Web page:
Where the Aeolian operates between nature and music in acoustics, the Aelectrosonic does the same for electricity and electromagnetism. The character of the sounds in the Aelectrosonic has implications for the history of music, especially avant-garde and experimental music. The Aelectrosonic can certainly provide a footing in nature for electronic music, which has long been trapped under a sign of technology and marched through history in a procession of technological/instrumental devices. It is also a means to understand how energies move across distinctions of music and not-music, nature and technology, as prefigured in the winds moving through manifestations of the Aeolian itself.
Some of the natural sounds that Watson and others heard in the telephone were perceived as musical, especially short sliding tones and whistling glissandi. Indeed, the term musical atmospherics later became common in scientific quarters, and researchers in the early 1930s described atmospherics along a continuum of musical, quasi-musical, and nonmusical. In the musical and artistic avant-garde, the quasi middle ground was negotiated primarily in terms of an accommodation of noise, first formalised in Italian Futurist Luigi Russolo’s Art Of Noises manifesto from 1913 and echoed in John Cage’s call in “For More New Sounds” in 1942. During the 1920s and 1930s, the science of whistlers and the musical avant-garde shared a similar tolerance and delectation for the plasticity of what was and what was not musical sound; and it can be said that Watson too was listening to the types of noises and odd sounds that would become amenable to the avant-garde almost four decades later.
Listening to problematically musical sounds in nature has a long history with its own debates. The disposition to listen to the environmental sound aesthetically and as music can be read throughout Henry David Thoreau’s writings, as Cage himself acknowledged, and in the writings of other naturalists. Indeed, Russolo’s achievement can be characterised in one sense as having moved auditory naturalism downtown to an urban and industrial context (in his essay “Noises Of Nature,” Russolo’s naturalism can be found in its natural habitat) and Cage’s achievement as having broken through the inertia of Western art music with regard to a wider world of sound and aesthetic listening. In fact, much of what Cage finds in his notion of indeterminacy can be found in the turbulent torque of Aeolian performance that, as Thoreau knew, is an earth sound that originates on a planetary and heliospheric scale.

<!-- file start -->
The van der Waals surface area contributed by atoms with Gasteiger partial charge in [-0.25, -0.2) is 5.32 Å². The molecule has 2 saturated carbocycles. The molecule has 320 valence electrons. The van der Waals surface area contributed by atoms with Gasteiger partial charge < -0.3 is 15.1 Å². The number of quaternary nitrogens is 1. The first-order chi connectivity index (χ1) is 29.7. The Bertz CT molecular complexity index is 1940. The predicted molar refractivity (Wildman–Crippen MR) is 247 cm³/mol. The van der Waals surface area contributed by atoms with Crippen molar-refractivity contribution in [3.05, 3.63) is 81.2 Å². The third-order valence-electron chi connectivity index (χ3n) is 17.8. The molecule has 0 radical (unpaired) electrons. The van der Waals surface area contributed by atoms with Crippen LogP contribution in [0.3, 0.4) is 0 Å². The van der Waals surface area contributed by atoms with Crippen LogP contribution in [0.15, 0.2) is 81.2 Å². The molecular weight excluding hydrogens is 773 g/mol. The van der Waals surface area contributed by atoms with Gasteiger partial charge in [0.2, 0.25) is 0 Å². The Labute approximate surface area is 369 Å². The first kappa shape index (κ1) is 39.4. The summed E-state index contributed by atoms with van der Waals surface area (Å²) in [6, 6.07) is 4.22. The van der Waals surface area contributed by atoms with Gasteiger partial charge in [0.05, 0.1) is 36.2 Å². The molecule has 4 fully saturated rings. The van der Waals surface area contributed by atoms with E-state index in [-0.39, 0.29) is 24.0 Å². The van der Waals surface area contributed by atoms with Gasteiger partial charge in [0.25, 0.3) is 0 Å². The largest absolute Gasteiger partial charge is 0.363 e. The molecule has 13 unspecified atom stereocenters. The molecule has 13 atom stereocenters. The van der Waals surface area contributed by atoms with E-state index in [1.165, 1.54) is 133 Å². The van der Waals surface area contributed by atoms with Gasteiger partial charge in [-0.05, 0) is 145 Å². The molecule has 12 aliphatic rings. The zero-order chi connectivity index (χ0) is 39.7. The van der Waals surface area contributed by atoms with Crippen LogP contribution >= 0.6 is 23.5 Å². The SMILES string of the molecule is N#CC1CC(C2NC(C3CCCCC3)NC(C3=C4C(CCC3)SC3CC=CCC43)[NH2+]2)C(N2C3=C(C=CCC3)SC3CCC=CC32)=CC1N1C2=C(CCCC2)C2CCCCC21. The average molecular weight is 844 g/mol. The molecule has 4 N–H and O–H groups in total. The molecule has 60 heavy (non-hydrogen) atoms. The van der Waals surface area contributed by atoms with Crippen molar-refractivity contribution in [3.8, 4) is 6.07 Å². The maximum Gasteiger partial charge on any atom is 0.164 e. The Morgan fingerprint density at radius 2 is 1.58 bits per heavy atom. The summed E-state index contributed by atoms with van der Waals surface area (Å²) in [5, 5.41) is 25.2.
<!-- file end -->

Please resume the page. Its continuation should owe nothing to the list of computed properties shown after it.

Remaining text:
The Aelectrosonic became evident when telephones were put in-circuit with the telephone lines, telegraph lines, and submarine cables interacting with the naturally occurring energetic environment. However, just as Aeolian sounds were produced by the wind blowing across naturally occurring rock formations and plants, not merely human-made technologies (Aeolian harps, telegraph lines), so too could the Aelectrosonic occur in the sounds of the polar auroras and atmospheric electricity high in the mountains. All that is required to transform an electrostatic or electromagnetic state to sound is the proper transducer, and transducers can be both naturally occurring and anthropic (technological).
The movement from one energy state to another, either within or between larger classes of energy (mechanics or electromagnetism), is called transduction. Audible sounds and other acoustical phenomena belong to mechanics: all sound is mechanical in this sense. Just as the wind blows across distinctions of naturally occurring and human-made, of nature and technology, so too does energy move across states as transduction. Energetic movement is in this way a continuation locatable at transformation, the position of transducers. The Aeolian is a mechanical music in that the actions of the wind, vibrating strings, and the resulting sound are of the same class of mechanics.
In contrast, the Aelectrosonic moves from electromagnetism to sound, that is, from the class of electromagnetic energy to the class of mechanical energy. That electromagnetic fields and waves require technology for transduction into sound means that they have been occluded by mechanisms of control. Electronic music pioneers in the first half of the 20th century were more interested in technological control than in what was being controlled. As music began to be produced through electrical conductors, one could still see the ghost of symphonic music past. The performances using the Theremin, besides being intent upon replicating existing classical repertoire, consisted of the detached gestures of orchestral conductors, wielding sticks in the ethereal air. Nevertheless, because acoustical and electromagnetic energies are classical in terms of Newtonian and Maxwellian physics, music associated with them could be called classical music.